God & Man

If mankind is totally separate from God then how is He omnipresent?

The separation is in the area of relationship. The picture used by the Bible is death—dead in trespasses and sin (Eph. 2:1-5). When a person dies he or she does not cease to exist. They continue to exist in the spiritual realm; however, the living cannot have a relationship with them because that is expressed through the body. The living and the dead are still present (one in the spiritual realm and one in the physical realm) but it is impossible for them to relate to each other because the body of one of them is no longer functioning. The same is true with God. Sin causes us to be “dead to God.” He is still present but we cannot relate to each other because of sin. The Bible teaches that we have to be “born again.” We have to experience a spiritual rebirth in order to have a personal relationship with God. That spiritual rebirth comes when we place our trust in Yeshua (Jesus). It does not come through reincarnation.

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God certainly values pure character. If a person is “saved” by faith alone, where does pure character come in?

Yes, God does want pure character. However, and this is crucial to understand, pure character comes after the personal relationship with God is established through faith (being born-again). Pure character does not come before that transaction. Once that transaction is genuinely accomplished through faith—each individual admitting their sin and submitting to Yeshua as their Savior and Lord—then God in the presence of His Holy Spirit indwells the person. The person is now cleansed of his previous sin-filth and is a fit vessel for God. The person becomes a “temple of God” (1 Cor. 3:16). Then God goes to work developing the character, purifying the character, from the inside out (Heb. 6:1, 13:5; Eph. 4:11-13; Matt. 5:48; Rom. 5:4 etc. etc). Pure character is one of the major themes of the Bible (Psalm 24; 51:6-7; Prov. 21:8; etc.). Maturing character is a life-long, growth process for the Believer that starts at the moment of salvation, not before.

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Can’t you establish a personal relationship with God without converting to Christianity?

What I am talking about is a personal relationship with God that is established through trusting what Jesus did for you. I am not talking about “converting to a religion.” What I am talking about here is embracing the Biblical revelation. I am talking about establishing a personal relationship with the God of Abraham, Isaac, and Jacob based on trusting the work of the Jewish Messiah. Many people in this world wear the label “Christian” but are not genuine believers in Jesus. We have to be careful with our terms here, because I am talking about the genuine article. There are plenty of counterfeits around.

There is a “religious” side to embracing the Jewish Messiah. The Bible commands us to assemble together for worship and mutual edification, in a properly constituted local assembly. Most people would call that “going to church.”

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God requires us to grow intellectually. The more we understand Him, the closer relationship we have with Him. Isn’t that true?

You are correct. The mind must change as it receives new revelation. The key is the word “revelation.” Revelation is information from God that man cannot know on his own. Scientific investigation in the physical world is one thing. Man investigates, probes, experiments, validates, and practically implements information all in the physical realm. However, humanity is cut off from interaction with God. The Bible says this about those who do not believe in Jesus:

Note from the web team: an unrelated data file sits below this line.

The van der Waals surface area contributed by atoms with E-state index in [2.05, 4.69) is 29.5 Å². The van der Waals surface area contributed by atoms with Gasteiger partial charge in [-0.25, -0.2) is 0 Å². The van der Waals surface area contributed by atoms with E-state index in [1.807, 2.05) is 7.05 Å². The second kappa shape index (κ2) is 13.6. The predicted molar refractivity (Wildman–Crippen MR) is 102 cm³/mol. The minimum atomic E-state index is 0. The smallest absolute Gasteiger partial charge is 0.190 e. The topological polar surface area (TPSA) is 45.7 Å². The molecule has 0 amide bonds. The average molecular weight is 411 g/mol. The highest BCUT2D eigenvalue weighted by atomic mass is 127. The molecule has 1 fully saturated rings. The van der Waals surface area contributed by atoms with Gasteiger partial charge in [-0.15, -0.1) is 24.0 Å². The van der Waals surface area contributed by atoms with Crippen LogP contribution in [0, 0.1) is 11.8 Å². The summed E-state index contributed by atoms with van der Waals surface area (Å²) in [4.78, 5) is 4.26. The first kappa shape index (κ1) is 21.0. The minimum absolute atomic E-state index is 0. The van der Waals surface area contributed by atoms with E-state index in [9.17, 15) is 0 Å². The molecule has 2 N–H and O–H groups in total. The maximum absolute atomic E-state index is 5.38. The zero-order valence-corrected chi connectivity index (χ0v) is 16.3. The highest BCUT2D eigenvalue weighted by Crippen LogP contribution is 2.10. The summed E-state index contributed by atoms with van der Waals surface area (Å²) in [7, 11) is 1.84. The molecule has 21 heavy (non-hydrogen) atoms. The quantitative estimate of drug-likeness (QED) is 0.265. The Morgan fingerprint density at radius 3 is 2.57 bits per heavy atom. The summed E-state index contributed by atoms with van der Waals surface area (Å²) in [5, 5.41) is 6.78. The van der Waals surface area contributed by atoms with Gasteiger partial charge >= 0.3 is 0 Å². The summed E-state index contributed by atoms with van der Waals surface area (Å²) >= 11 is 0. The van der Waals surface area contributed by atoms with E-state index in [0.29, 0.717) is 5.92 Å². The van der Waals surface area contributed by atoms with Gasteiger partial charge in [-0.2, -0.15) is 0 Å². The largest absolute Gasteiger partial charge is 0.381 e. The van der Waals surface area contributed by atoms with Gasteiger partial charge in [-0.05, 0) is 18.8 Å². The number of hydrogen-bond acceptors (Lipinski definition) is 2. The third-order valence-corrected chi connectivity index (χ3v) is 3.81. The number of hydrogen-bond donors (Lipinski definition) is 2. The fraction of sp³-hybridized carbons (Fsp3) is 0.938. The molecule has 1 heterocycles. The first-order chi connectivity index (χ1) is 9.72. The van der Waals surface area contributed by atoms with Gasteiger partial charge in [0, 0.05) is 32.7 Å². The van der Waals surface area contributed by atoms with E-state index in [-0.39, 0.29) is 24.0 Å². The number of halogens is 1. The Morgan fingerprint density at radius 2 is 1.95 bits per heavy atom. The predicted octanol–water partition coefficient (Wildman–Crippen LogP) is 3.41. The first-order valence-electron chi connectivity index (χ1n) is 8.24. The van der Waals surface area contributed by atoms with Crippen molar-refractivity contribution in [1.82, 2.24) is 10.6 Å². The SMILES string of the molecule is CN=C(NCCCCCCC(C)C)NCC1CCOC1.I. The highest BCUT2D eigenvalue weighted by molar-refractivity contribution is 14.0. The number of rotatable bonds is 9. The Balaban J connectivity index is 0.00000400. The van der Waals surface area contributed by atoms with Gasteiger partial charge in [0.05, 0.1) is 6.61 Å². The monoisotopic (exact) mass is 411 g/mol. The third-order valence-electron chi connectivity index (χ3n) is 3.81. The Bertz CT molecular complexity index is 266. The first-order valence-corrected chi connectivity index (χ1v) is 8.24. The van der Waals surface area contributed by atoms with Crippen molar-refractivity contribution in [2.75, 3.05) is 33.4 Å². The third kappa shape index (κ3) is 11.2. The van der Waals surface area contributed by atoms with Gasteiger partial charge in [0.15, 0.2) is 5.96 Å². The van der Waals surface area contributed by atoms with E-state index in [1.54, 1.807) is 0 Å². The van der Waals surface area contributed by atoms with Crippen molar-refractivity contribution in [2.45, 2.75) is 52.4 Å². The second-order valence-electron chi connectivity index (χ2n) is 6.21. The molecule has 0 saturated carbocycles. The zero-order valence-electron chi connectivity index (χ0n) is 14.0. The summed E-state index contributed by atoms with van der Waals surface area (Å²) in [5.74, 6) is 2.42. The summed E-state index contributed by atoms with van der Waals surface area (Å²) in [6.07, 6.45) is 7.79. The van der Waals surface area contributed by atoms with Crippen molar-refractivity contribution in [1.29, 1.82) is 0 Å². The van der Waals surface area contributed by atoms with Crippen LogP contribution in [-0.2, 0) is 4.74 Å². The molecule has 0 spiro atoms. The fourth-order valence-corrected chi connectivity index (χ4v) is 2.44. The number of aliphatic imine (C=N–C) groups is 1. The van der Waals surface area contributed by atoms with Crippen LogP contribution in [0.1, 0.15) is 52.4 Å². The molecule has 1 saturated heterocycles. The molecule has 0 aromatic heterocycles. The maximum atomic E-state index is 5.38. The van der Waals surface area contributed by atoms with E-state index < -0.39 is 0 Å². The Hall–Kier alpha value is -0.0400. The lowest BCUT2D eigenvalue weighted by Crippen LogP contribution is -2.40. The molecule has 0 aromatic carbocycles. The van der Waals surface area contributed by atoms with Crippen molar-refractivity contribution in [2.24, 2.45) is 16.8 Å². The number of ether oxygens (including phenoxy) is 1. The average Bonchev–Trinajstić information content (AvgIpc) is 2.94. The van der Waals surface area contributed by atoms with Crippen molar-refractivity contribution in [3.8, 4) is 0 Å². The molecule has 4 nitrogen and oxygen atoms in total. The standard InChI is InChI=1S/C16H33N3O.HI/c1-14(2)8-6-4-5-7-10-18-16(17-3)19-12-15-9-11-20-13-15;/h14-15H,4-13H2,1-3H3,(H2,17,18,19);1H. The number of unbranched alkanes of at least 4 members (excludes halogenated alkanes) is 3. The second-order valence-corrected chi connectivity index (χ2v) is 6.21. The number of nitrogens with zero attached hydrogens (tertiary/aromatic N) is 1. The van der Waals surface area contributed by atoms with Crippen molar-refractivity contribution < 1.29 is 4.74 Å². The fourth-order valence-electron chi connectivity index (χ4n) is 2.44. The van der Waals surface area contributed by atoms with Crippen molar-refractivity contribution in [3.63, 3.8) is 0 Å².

• Ephesians 2:12
  • Remember that you were at that time separate from Christ, excluded from the commonwealth of Israel, and strangers to the covenants of promise, having no hope and without God in the world. (NASB)

  • Colossians 1:21
  • You were formerly alienated and hostile in mind, engaged in evil deeds (NASB)

  • Ephesians 4:17-18
  • Walk no longer just as the Gentiles also walk, in the futility of their mind, being darkened in their understanding, excluded from the life of God, because of the ignorance that is in them, because of the hardness of their heart. (NASB)

  • 1 Corinthians 1:21
  • For since in the wisdom of God the world through its wisdom did not come to know God.(NASB)

  • 1 Thessalonians 4:5
  • The Gentiles who do not know God. (NASB)

This evaluation of humanities need is not complementary: separate, excluded, strangers, no hope, without God, alienated, hostile, futility, darkened, excluded, ignorant, hard of heart, and spiritually dead. We cannot and do not know God unless He reveals Himself to us. Let me bring in here a short article that says it well:


In Biblical usage the term revelation refers to God’s disclosure to man of previously unknown truth about His person, works, and plans (Ex. 6:3; Am. 3:7; Jn. 16:12–13; Ga. 1:11–12; cf. Jn. 15:15). Divine revelation is of two types: general and special. General revelation refers to divine truth evident in nature and in the constitution of man and thus is sometimes called natural revelation. General revelation is knowable by human reason apart from the Bible and discloses God’s attributes, power, and moral nature (Ac. 14:17; Rom. 1:20; 2:15). General revelation is sufficient to leave man “without excuse” (Rom. 1:20) for his failure to respond appropriately to God (Rom. 1:21), but it is inadequate apart from the gospel message to give man a personal, saving knowledge of God (Rom. 10:13–17; 1 Cor. 1:21; cf. Jn. 5:39; Ac. 4:12; 2 Ti. 3:15). Special revelation is the disclosure of God’s being and works through divine acts and words, particularly as recorded in Scripture (Je. 1:9; Mi. 6:5; Jn. 6:63). Biblical revelation includes all that may be known through general revelation plus a much more extensive and clearer body of divine truth. (NASB Topical Index)